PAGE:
Playing by the rules is a prerequisite for order and for decency, but there are some times when practicality, or fair play, requires that the rules to be set aside. Wisdom is knowing the difference.

The American respects law, but has been known to occasionally scoot under the changing red, on a bad day.

On a good day, which is most of them, he’ll wait his turn.

The American avoids talking about religion or politics. If you believe that, I’ve got some swamp land in Arizona I’ll sell ya. De Tocqueville can tell you more about that.

The American is a democrat, or a republican, but that third-party possibility is always in the back of his mind; it could happen, although when’s the last time it did? 1840? Who knows? Wikipedia?

The American is liberal, maybe even a socialist, but possibly a conservative, perhaps a libertarian, but not a communist, although those who wish to stand beneath that banner have liberty to do so. But they are barking up the wrong tree, or spinning their muddy wheels.

It’s a free country.

The American votes, and likes to keep up with what’s going on in the world, and to form an opinion of her own, although it is not so different from everybody else’s as she might think. Hey, everybody has an opinion, but what’s it worth?

What’s it to ya?

Through each American–through her, through him–government of the people, by the people, and for the people shall not perish from the earth, if that citizen is willing to do her part, and pull his weight. The American says keep up the good work, and keep on keepin’ on.

Last one out, turn off the lights.

Btw, Are you an American?

Glass half-Full

Praise God for the NAACP

July 25, 2010

Praise God for the NAACP, an organization in which a person is still able to publicly testify, without nitpicky persecution, about what God has done for her.

Shirley Sherrod recently addressed a convention of their members at the Freedom Fund banquet. She delivered a powerful, timely message for  that organization, and indeed for our nation during this perilous time. You may want to watch Shirley’s entire address as it has posted online,

Her testimony constitutes an exemplary demonstration of how one person who has love, a constructive attitude, and a little help from God can overcome adversity. Ms.Sherrod has persevered though lifelong persecution and  hate to make a positive impact on a dysfunctional society. Hers is a rare contribution in a world ithat desperately needs  help.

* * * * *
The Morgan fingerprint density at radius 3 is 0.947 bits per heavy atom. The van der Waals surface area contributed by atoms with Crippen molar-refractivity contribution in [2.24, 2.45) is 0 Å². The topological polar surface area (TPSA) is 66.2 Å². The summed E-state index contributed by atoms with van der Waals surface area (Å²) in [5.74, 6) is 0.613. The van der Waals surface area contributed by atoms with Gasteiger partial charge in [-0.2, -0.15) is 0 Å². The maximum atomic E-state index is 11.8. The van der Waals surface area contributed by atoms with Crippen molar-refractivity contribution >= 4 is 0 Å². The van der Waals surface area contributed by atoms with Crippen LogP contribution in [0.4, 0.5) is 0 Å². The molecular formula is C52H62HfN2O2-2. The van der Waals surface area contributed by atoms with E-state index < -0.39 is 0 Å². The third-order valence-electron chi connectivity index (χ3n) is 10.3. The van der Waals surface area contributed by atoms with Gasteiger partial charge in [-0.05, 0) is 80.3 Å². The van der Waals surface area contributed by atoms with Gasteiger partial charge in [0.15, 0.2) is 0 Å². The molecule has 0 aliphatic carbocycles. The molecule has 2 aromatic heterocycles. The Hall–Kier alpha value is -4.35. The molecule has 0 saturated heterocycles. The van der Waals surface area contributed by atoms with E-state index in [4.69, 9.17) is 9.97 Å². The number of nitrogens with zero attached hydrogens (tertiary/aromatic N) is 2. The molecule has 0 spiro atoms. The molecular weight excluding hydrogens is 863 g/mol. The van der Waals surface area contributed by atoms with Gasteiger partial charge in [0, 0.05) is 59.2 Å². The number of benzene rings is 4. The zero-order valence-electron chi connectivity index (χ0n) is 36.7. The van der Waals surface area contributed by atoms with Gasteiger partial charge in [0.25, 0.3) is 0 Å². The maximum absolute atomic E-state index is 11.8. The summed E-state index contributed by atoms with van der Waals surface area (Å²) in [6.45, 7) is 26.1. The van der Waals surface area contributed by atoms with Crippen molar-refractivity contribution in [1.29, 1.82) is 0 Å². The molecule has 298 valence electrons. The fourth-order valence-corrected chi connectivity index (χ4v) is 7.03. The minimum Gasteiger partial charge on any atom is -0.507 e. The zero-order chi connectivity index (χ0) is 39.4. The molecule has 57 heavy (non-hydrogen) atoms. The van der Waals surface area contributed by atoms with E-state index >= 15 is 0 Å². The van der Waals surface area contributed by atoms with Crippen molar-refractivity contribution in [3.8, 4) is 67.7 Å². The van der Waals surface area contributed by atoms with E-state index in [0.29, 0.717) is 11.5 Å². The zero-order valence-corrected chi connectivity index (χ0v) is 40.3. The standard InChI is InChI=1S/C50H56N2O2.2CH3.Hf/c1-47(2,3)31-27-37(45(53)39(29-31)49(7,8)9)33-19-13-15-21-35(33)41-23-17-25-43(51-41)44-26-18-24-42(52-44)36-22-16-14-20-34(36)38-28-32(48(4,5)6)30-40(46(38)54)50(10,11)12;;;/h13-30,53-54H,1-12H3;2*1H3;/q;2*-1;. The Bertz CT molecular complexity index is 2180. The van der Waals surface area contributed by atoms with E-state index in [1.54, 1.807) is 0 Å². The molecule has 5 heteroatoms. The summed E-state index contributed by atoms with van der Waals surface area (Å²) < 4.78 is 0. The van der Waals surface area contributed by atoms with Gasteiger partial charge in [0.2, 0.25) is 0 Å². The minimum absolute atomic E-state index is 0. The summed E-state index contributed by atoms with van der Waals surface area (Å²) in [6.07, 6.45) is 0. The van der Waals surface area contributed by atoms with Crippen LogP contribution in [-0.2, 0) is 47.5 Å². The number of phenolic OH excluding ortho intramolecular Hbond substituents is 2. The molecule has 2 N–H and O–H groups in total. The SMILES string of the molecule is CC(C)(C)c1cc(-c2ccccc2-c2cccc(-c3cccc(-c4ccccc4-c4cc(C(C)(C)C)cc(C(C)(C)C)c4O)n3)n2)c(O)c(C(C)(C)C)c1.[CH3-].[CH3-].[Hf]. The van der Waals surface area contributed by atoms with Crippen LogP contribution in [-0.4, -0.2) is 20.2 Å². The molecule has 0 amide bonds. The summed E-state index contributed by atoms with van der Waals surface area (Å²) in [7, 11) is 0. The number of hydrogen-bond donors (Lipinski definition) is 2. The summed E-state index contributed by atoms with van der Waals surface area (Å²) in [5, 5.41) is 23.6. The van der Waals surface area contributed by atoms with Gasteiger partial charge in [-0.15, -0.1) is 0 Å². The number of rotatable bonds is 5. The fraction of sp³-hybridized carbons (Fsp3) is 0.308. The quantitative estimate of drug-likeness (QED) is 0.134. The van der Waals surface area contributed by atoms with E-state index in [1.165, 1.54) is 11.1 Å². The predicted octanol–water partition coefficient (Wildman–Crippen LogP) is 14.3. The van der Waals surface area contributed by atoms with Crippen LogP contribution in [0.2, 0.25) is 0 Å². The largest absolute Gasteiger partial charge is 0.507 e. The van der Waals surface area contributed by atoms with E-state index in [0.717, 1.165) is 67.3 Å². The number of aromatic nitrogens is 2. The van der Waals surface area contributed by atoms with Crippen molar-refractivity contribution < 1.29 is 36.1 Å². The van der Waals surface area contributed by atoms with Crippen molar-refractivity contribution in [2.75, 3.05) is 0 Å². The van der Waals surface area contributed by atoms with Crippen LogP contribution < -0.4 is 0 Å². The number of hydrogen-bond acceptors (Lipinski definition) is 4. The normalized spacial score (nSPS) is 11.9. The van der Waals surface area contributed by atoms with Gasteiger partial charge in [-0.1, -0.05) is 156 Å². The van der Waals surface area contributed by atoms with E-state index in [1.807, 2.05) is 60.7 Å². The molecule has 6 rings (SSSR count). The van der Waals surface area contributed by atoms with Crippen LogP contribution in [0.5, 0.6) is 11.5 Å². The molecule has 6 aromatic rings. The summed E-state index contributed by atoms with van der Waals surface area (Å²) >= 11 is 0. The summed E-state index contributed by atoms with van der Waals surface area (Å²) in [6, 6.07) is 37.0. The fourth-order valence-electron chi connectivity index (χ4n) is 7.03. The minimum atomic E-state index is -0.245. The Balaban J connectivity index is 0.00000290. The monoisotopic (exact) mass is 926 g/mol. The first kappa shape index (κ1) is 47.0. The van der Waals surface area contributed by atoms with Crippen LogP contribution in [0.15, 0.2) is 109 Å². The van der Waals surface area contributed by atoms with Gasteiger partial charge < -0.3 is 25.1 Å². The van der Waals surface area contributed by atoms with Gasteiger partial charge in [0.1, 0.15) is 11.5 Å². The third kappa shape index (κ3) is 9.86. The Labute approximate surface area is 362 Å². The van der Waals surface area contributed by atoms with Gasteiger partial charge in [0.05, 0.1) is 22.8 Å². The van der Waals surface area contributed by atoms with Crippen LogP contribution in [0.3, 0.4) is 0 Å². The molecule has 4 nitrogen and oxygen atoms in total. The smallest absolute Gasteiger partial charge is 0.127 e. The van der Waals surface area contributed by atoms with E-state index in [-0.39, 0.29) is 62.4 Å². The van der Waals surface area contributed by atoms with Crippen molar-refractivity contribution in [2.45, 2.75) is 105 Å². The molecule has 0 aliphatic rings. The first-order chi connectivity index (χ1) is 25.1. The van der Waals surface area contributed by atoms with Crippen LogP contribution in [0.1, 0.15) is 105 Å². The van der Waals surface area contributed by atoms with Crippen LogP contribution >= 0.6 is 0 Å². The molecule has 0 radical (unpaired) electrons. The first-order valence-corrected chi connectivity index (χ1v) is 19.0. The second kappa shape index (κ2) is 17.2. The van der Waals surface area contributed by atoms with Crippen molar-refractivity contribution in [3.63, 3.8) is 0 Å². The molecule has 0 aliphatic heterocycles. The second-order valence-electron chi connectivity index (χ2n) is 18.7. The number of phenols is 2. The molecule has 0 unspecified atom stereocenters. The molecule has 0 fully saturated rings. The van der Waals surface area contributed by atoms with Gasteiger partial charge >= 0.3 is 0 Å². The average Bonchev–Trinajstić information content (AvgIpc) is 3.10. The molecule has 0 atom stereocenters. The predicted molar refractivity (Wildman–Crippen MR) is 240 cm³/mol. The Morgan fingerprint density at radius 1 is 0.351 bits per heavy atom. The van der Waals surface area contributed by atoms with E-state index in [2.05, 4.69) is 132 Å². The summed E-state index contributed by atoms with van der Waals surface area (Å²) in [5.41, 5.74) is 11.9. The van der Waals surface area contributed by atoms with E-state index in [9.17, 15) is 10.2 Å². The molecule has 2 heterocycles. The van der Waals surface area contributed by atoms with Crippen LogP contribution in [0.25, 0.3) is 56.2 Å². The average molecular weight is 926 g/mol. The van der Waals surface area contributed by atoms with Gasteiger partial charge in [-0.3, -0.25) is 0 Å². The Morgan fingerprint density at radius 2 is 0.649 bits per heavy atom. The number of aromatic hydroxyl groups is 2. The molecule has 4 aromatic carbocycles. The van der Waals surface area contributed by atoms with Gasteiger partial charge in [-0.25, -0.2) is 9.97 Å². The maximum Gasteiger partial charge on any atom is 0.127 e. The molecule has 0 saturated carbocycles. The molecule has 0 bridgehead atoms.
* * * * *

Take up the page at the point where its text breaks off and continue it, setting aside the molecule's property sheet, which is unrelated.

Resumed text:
I’d like to share with you a few selections from what she told the NAACP that night of March 27, 2010. The rest of this blog consists of quotes I have selected from Ms. Sherrod’s message:

“I knew that on the night of my father’s death (in June, 1965, ed.), I felt I had to do something.I had to do something in answer to what had happened. My father wasn’t the first black person to be killed. He was a leader in the community. He wasn’t the first one to be killed by white men in the county. But I couldn’t just let his death go without doing something in answer to what had happened. I made the commitment on that night at the age of 17 that I would not leave the south, that I would stay in the south and devote my life to working for change…”

“Two weeks after I had gone to school at Fort Valley, they called and told me that a bunch of white men had gathered outside our home one night and burned a cross….”

“My mother and my sister were out on the porch, with a gun…she saw some of them; she recognized some of them. She said: ‘I see you. I know who you are.'”
“She became the first black official in Baker County, just 11 years later, and she is still serving, y’all.  She’s chair of the board of education, and she’s been serving almost 34 years.”

“I didn’t know how I would carry out my commitment that night…”

“…that night…I was back in one of the bedrooms praying, asking God to show me what I could do.  I didn’t have… the path wasn’t laid out…there that night…I just made a decision that I would stay and work (instead of moving up north, ed.),  and young people,  I want you to know that when you are true to what God wants you to do, the path just opens up, and things just come to you.  God is good; I can tell you that.”